(1) Upon the rendition of a judgment or decree by any of the courts of this state against an insurer and in favor of any named or omnibus insured or the named beneficiary under a policy or contract executed by the insurer, the trial court or, in the event of an appeal in which the insured or beneficiary prevails the appellate court shall adjudge or decree against the insurer and in favor of the insured or beneficiary a reasonable sum as fees or compensation for the insured’s or beneficiary’s attorney prosecuting the suit in which the recovery is had.

Continue Reading Are Surplus Lines Carriers Responsible for Attorney’s Fees in Florida?

In May 2012, in Surplus Lines Insurance; Bridging The Gap In Coverage, we wrote about surplus lines insurance and how it is regulated by the Surplus Lines Law.1 Free from the rate and form regulations which govern authorized insurers, the surplus lines industry can fill the gaps in available insurance for Florida residents. In a recent order, the U.S. District Court for the Southern District of Florida ruled that the provisions within Florida Statute 627.409 are inapplicable to surplus lines insurers.2 Florida Statute 627.409 deals with misrepresentations of material facts in policy applications, and has some insurance friendly language regarding the insurer’s burden of proof.

Continue Reading Surplus Lines Insurers Are Not Always “Relieved” To Be Free From Regulation Under The Florida Insurance Code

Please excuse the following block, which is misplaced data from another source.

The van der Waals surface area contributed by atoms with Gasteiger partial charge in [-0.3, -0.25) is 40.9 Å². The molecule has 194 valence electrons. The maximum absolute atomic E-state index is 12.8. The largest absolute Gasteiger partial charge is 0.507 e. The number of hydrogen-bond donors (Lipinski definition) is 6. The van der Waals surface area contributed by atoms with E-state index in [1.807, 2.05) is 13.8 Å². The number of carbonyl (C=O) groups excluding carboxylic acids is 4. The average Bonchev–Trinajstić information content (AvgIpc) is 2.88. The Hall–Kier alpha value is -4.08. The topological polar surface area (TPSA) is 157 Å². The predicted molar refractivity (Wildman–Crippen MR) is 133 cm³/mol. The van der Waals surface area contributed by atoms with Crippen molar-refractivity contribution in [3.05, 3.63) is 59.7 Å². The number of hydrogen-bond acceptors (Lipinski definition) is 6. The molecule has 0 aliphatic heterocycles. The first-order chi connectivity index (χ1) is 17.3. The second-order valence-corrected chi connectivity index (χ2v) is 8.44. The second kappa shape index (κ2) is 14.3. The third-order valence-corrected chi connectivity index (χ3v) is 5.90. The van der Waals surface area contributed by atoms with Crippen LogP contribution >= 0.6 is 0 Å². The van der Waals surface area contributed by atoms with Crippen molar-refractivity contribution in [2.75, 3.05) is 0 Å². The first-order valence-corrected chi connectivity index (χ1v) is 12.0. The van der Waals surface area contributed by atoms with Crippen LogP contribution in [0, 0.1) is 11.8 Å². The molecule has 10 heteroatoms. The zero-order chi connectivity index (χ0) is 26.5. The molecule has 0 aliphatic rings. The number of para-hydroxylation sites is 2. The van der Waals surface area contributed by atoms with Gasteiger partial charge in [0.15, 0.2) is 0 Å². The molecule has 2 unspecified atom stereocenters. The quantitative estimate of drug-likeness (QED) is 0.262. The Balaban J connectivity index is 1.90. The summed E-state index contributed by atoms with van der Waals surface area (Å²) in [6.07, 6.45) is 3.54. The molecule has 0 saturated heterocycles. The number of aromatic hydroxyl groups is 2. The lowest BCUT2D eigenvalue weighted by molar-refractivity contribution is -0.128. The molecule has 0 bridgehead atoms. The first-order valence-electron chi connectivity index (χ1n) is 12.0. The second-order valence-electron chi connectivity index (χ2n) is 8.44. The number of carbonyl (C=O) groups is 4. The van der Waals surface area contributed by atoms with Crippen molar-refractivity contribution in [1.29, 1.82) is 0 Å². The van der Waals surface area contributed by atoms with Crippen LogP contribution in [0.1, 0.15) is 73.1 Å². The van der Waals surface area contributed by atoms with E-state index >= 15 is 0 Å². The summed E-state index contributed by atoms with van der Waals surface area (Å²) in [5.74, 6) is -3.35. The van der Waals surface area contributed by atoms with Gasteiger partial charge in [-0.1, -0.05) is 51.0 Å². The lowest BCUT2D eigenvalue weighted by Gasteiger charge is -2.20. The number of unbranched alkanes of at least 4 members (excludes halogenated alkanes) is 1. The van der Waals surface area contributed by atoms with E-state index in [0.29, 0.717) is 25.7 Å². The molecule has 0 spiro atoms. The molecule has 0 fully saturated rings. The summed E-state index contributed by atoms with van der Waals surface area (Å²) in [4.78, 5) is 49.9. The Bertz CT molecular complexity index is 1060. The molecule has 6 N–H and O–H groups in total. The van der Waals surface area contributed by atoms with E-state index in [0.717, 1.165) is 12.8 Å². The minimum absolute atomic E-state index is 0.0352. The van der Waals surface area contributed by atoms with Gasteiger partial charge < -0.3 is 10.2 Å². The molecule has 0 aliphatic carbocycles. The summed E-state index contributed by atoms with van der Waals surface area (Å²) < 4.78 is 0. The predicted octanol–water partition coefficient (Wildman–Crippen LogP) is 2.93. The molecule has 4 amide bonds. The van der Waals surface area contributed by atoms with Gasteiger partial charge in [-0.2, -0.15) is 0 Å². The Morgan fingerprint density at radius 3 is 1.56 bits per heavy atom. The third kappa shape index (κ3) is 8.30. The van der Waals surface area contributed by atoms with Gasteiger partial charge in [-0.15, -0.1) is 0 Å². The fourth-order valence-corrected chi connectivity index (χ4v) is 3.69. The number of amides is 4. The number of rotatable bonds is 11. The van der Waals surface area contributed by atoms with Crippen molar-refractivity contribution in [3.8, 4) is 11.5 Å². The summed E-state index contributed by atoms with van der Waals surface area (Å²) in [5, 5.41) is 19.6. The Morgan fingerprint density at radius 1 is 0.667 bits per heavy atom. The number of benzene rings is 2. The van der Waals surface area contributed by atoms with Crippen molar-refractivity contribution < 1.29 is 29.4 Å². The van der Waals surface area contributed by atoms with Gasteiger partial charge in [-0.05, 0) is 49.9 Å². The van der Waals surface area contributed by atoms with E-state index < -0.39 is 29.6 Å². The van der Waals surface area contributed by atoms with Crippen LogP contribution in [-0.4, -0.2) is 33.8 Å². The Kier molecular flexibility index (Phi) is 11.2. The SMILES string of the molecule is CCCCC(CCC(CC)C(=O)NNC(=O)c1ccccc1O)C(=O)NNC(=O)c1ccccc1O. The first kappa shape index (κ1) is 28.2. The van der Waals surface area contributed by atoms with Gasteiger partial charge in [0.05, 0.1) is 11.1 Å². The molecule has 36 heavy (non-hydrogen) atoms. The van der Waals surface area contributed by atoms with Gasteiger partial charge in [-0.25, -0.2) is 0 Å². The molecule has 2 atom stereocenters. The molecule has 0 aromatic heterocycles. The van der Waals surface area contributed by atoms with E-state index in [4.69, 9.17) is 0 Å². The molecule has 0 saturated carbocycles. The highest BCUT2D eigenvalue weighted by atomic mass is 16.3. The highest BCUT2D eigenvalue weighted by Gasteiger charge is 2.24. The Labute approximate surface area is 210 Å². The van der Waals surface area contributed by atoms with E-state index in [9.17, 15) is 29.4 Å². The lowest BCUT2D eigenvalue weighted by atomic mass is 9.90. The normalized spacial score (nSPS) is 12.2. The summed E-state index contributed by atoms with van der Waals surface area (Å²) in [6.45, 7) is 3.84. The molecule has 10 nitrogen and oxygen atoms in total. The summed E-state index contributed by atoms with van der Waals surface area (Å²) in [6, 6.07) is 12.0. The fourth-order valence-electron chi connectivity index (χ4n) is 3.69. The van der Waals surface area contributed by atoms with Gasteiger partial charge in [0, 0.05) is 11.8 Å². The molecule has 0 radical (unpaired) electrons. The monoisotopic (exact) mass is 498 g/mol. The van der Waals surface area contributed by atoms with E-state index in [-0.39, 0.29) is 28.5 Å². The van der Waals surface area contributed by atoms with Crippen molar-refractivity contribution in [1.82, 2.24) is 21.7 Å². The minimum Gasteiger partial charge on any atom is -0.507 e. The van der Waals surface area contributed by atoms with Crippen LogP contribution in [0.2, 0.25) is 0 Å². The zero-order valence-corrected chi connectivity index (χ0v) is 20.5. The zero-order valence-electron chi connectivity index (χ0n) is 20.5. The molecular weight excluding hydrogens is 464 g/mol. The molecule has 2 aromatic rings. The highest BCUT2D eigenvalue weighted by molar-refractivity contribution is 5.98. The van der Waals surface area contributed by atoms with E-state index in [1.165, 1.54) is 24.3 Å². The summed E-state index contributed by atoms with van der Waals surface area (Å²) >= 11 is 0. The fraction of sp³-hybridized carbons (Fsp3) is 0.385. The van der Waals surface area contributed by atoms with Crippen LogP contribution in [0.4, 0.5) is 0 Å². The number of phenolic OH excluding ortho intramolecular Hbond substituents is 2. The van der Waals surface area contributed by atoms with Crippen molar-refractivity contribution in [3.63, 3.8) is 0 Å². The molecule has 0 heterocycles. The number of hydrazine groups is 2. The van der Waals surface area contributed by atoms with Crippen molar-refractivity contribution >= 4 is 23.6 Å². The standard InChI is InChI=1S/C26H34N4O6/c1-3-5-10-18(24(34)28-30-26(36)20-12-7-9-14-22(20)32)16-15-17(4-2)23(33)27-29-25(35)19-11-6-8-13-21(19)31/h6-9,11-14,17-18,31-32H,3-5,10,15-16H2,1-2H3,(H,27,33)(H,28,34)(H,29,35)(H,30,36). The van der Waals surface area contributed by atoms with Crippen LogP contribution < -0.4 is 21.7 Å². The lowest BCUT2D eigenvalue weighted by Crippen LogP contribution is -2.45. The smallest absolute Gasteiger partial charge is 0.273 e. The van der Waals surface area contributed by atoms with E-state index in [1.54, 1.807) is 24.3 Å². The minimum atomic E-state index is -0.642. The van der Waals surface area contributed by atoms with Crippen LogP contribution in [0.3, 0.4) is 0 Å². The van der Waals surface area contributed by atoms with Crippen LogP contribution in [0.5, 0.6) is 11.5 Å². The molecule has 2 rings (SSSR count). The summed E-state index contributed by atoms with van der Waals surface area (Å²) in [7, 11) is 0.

On June 30, 2012, Nicole Vinson wrote, Florida’s 3rd DCA Limits a Major Water Loss to $25,000. In her post, Nicole discussed how the Third District Court of Appeal had to decide whether an insurance policy endorsement limitation applied to limit the damages from a substantial water loss event to $25,000. The case was Certain Interested Underwriters at Lloyd’s London v. PITU, Inc., No. 11-2233, 2012 WL 2400869 (Fla. 3d DCA June 27, 2012). Additionally, at play in the case is the fact that Lloyd’s is a surplus lines insurer. Surplus lines insurers do not have the strict form and rate requirements in Florida that admitted insurers must comply with. The surplus lines market is intended to provide coverage that cannot be easily procured in the conventional insurance marketplace. What this means for the consumer, is that extra care must be taken to ensure a surplus insurance policy meets their needs and expectations and does not contain any surprises.

Continue Reading Care Must Be Taken To Be Sure Surplus Insurance Policies Meet The Consumers’ Needs And Do Not Contain Surprises

Most insurance coverage in Florida is provided by insurers “admitted” to provide coverage in the state, meaning those companies licensed to transact insurance in Florida. “Surplus lines” insurance refers to a category of insurance for which there is no market available through insurance carriers in the admitted market. Surplus lines insurance is intended to fill a gap–to provide access to insurance coverage for risks that admitted or “authorized” carriers refuse to insure and for which there would otherwise be no coverage:

Continue Reading Surplus Lines Insurance; Bridging The Gap In Coverage

After being postponed every day for more than a week, House Bill 245 was finally heard in the Senate yesterday. Though the bill eventually passed, it was not before several significantly pro-consumer amendments were tacked on. The resulting version of the bill, which passed its third and final reading in the Senate today, is far less dangerous to Florida policyholders than the original draft.

Continue Reading Surplus Lines Bill (HB 245) Likely Dead Following Addition of Pro-Consumer Amendments